PCB Design as Related to Defense Contractors

April 15, 2020 John Burkhert

The Department of Defense is one of the biggest technology customers in the world. Landing a contract can make a company. It can also be a yoke around their neck if they’re not prepared to create documentation in just the right way. There is some latitude in the use of the DOD-STD-100 STANDARD PRACTICE FOR ENGINEERING DRAWINGS but not as much as we’ve come to expect in the non-DoD world.

Standards - There is a Standard for Literally Everything

The DoD 100 standard is a document of documents. It incorporates many other documents by reference. A short list of standards bodies that fall under their aegis include (naturally) MIL-STDs and MIL-HDBKs (hand books) but also selected works from the ASME, ANSI, IEEE and our favorite, the IPC.

Every one of those organizations has umbrella documents that then refer to more individual documents that specify the details. By the time you’ve seen the entire catalog of referenced specifications and standards, you’ve pretty much seen the entire Library of Congress; or so it seems. The title block of your drawing probably has a box for the CAGE code. Thank Uncle Sam for that one.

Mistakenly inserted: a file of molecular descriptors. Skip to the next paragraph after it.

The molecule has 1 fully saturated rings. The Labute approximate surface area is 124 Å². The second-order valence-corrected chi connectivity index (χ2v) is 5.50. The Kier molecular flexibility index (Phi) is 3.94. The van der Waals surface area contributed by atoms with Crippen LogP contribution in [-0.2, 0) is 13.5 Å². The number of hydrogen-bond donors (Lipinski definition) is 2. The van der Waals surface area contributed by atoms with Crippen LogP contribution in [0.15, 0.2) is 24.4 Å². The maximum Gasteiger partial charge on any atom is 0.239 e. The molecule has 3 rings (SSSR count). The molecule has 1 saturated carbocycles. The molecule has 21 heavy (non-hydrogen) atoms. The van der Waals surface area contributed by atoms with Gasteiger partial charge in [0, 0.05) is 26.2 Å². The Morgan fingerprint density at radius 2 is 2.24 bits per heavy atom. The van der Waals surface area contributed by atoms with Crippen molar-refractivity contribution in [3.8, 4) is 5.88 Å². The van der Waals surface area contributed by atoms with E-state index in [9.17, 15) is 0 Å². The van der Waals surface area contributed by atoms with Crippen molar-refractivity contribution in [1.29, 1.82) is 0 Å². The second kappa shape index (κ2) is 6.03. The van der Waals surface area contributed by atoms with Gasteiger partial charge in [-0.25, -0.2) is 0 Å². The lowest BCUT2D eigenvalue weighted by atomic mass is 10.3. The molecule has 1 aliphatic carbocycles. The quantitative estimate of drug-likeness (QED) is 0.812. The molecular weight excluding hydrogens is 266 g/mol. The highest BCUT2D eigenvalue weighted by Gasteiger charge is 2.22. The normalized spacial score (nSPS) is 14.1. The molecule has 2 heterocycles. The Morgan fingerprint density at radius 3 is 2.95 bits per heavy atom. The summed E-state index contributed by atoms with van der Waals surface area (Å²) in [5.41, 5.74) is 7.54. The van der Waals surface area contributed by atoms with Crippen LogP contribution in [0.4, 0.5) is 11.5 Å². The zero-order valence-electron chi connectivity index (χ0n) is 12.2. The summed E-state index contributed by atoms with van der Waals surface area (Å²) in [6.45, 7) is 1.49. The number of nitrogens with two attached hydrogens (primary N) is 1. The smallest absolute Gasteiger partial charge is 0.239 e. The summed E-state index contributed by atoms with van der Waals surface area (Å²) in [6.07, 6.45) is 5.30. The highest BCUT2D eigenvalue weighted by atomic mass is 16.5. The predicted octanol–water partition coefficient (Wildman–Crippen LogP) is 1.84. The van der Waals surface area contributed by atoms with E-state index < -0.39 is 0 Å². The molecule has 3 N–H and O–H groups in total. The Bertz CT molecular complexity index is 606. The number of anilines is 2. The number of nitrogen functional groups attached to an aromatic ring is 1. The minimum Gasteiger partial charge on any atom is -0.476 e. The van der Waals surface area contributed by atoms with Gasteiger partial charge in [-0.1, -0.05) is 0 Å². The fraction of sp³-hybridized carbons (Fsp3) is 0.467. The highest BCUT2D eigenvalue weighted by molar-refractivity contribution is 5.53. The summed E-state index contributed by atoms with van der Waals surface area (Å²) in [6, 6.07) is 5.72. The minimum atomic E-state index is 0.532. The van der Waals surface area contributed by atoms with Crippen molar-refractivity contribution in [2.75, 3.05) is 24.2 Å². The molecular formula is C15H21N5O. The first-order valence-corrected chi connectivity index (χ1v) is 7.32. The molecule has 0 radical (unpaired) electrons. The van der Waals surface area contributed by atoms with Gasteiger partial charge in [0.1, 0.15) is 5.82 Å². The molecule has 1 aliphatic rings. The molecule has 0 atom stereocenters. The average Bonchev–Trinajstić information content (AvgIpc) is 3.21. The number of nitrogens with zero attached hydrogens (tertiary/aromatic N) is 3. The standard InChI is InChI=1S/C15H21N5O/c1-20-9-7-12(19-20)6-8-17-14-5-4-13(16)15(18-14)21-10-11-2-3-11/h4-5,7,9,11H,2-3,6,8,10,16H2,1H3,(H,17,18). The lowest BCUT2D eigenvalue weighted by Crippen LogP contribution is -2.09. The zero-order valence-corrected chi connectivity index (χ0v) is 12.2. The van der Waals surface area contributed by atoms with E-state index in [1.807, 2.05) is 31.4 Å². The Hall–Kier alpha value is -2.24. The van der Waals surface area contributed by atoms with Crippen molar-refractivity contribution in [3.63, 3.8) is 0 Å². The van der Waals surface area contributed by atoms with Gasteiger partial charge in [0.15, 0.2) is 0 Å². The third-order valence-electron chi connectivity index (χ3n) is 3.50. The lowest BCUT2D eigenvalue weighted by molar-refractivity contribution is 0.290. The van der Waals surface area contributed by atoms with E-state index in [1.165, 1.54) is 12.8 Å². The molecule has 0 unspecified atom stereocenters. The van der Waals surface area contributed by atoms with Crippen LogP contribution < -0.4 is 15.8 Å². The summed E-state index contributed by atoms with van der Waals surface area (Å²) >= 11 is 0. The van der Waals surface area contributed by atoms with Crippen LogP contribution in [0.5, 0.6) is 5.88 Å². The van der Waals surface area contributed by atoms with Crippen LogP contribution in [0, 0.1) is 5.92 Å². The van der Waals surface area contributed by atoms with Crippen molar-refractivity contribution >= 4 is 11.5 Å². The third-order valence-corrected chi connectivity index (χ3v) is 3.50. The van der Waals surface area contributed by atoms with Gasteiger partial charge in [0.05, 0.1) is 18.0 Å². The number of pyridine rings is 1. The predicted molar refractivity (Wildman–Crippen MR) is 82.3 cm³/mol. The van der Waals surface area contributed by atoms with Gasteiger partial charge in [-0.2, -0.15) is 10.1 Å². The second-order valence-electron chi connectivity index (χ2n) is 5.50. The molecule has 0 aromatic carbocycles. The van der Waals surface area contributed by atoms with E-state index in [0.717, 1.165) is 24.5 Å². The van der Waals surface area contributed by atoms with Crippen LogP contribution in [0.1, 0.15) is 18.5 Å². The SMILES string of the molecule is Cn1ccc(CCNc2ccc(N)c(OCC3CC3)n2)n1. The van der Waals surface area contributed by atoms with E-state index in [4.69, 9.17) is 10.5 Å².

ferret

Images Credit: Author - A drive-by in a mystery machine, I think it’s called a Ferret.

There’s good news. A book called the Drawing Requirements Manual (DRM) consolidates this information down to about 1000 pages over 26 chapters. I soaked myself in those pages during my PCB design and ECAD training. When I got in with a subcontractor, a Mechanical Engineer asked me if I had a photographic memory. No, I have a priority to know what is expected on the job and to be able to exit the trade school with valuable skills. Those skills are found in every chapter of the DRM.

The slash sheets we’re used to in IPC-4101 and IPC-4103 can be used as a reference. The material note SHALL include the relevant parameters in detail. “SHALL”? Get used to some words being capitalized as a matter of course. When using all caps, the imperative words may be bolded and/or underlined for emphasis. The Government uses words from “Olde English” to let you know when they are serious. They’re always serious.

Text Sizes SHALL Conform to Minimum Requirements for Archival Purposes